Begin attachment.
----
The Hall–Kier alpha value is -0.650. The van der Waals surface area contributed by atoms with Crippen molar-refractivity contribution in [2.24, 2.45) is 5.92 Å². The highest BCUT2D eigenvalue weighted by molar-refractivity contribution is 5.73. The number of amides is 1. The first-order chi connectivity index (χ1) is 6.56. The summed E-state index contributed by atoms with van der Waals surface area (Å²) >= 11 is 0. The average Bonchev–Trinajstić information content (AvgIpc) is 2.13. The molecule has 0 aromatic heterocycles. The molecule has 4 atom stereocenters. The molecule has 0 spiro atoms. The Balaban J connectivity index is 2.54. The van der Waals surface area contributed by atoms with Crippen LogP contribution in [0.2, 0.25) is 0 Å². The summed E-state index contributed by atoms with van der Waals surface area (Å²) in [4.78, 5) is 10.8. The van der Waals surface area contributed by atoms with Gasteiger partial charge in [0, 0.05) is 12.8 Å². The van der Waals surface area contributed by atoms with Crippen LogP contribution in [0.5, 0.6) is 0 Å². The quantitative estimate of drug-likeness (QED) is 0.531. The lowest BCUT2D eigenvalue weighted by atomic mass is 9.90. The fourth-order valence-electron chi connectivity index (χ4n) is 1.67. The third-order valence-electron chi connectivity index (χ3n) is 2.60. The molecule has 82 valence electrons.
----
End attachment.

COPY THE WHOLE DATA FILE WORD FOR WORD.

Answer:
The Hall–Kier alpha value is -0.650. The van der Waals surface area contributed by atoms with Crippen molar-refractivity contribution in [2.24, 2.45) is 5.92 Å². The highest BCUT2D eigenvalue weighted by molar-refractivity contribution is 5.73. The number of amides is 1. The first-order chi connectivity index (χ1) is 6.56. The summed E-state index contributed by atoms with van der Waals surface area (Å²) >= 11 is 0. The average Bonchev–Trinajstić information content (AvgIpc) is 2.13. The molecule has 0 aromatic heterocycles. The molecule has 4 atom stereocenters. The molecule has 0 spiro atoms. The Balaban J connectivity index is 2.54. The van der Waals surface area contributed by atoms with Crippen LogP contribution in [0.2, 0.25) is 0 Å². The summed E-state index contributed by atoms with van der Waals surface area (Å²) in [4.78, 5) is 10.8. The van der Waals surface area contributed by atoms with Gasteiger partial charge in [0, 0.05) is 12.8 Å². The van der Waals surface area contributed by atoms with Crippen LogP contribution in [0.5, 0.6) is 0 Å². The quantitative estimate of drug-likeness (QED) is 0.531. The lowest BCUT2D eigenvalue weighted by atomic mass is 9.90. The fourth-order valence-electron chi connectivity index (χ4n) is 1.67. The third-order valence-electron chi connectivity index (χ3n) is 2.60. The molecule has 82 valence electrons.